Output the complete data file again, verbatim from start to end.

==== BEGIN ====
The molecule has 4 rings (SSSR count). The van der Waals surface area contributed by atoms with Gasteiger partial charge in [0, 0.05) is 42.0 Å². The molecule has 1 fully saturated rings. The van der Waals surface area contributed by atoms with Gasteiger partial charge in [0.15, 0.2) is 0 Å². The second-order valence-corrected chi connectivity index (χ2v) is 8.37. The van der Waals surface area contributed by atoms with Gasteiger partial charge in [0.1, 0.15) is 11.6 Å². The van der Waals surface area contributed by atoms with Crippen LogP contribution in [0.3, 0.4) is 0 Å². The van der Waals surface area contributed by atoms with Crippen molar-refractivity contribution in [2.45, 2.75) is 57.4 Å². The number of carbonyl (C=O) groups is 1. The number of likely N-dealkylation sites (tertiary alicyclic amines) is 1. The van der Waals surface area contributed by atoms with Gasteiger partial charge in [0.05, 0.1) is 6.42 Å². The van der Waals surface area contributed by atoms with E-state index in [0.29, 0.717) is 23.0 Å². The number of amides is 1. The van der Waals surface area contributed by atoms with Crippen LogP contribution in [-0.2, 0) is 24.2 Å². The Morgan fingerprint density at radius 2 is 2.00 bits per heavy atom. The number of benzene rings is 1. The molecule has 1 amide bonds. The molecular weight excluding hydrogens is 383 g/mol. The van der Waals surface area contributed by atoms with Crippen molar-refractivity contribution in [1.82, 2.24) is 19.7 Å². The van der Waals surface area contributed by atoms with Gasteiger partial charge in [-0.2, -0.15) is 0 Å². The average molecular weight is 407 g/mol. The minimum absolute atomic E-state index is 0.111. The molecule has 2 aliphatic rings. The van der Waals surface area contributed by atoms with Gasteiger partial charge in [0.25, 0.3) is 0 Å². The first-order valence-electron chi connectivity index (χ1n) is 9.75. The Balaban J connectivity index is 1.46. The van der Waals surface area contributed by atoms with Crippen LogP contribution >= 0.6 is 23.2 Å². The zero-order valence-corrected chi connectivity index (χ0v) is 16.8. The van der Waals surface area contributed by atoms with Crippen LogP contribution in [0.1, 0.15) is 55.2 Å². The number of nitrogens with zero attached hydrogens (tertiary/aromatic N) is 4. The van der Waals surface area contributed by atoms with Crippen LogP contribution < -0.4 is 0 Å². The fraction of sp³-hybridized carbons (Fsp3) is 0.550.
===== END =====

The molecule has 4 rings (SSSR count). The van der Waals surface area contributed by atoms with Gasteiger partial charge in [0, 0.05) is 42.0 Å². The molecule has 1 fully saturated rings. The van der Waals surface area contributed by atoms with Gasteiger partial charge in [0.15, 0.2) is 0 Å². The second-order valence-corrected chi connectivity index (χ2v) is 8.37. The van der Waals surface area contributed by atoms with Gasteiger partial charge in [0.1, 0.15) is 11.6 Å². The van der Waals surface area contributed by atoms with Crippen LogP contribution in [0.3, 0.4) is 0 Å². The van der Waals surface area contributed by atoms with Crippen molar-refractivity contribution in [2.45, 2.75) is 57.4 Å². The number of carbonyl (C=O) groups is 1. The number of likely N-dealkylation sites (tertiary alicyclic amines) is 1. The van der Waals surface area contributed by atoms with Gasteiger partial charge in [0.05, 0.1) is 6.42 Å². The van der Waals surface area contributed by atoms with E-state index in [0.29, 0.717) is 23.0 Å². The number of amides is 1. The van der Waals surface area contributed by atoms with Crippen LogP contribution in [-0.2, 0) is 24.2 Å². The Morgan fingerprint density at radius 2 is 2.00 bits per heavy atom. The number of benzene rings is 1. The molecule has 1 amide bonds. The molecular weight excluding hydrogens is 383 g/mol. The van der Waals surface area contributed by atoms with Crippen molar-refractivity contribution in [1.82, 2.24) is 19.7 Å². The van der Waals surface area contributed by atoms with Gasteiger partial charge in [-0.2, -0.15) is 0 Å². The average molecular weight is 407 g/mol. The minimum absolute atomic E-state index is 0.111. The molecule has 2 aliphatic rings. The van der Waals surface area contributed by atoms with Gasteiger partial charge in [0.25, 0.3) is 0 Å². The first-order valence-electron chi connectivity index (χ1n) is 9.75. The Balaban J connectivity index is 1.46. The van der Waals surface area contributed by atoms with Crippen LogP contribution >= 0.6 is 23.2 Å². The zero-order valence-corrected chi connectivity index (χ0v) is 16.8. The van der Waals surface area contributed by atoms with Crippen LogP contribution in [0.1, 0.15) is 55.2 Å². The number of nitrogens with zero attached hydrogens (tertiary/aromatic N) is 4. The van der Waals surface area contributed by atoms with Crippen LogP contribution < -0.4 is 0 Å². The fraction of sp³-hybridized carbons (Fsp3) is 0.550.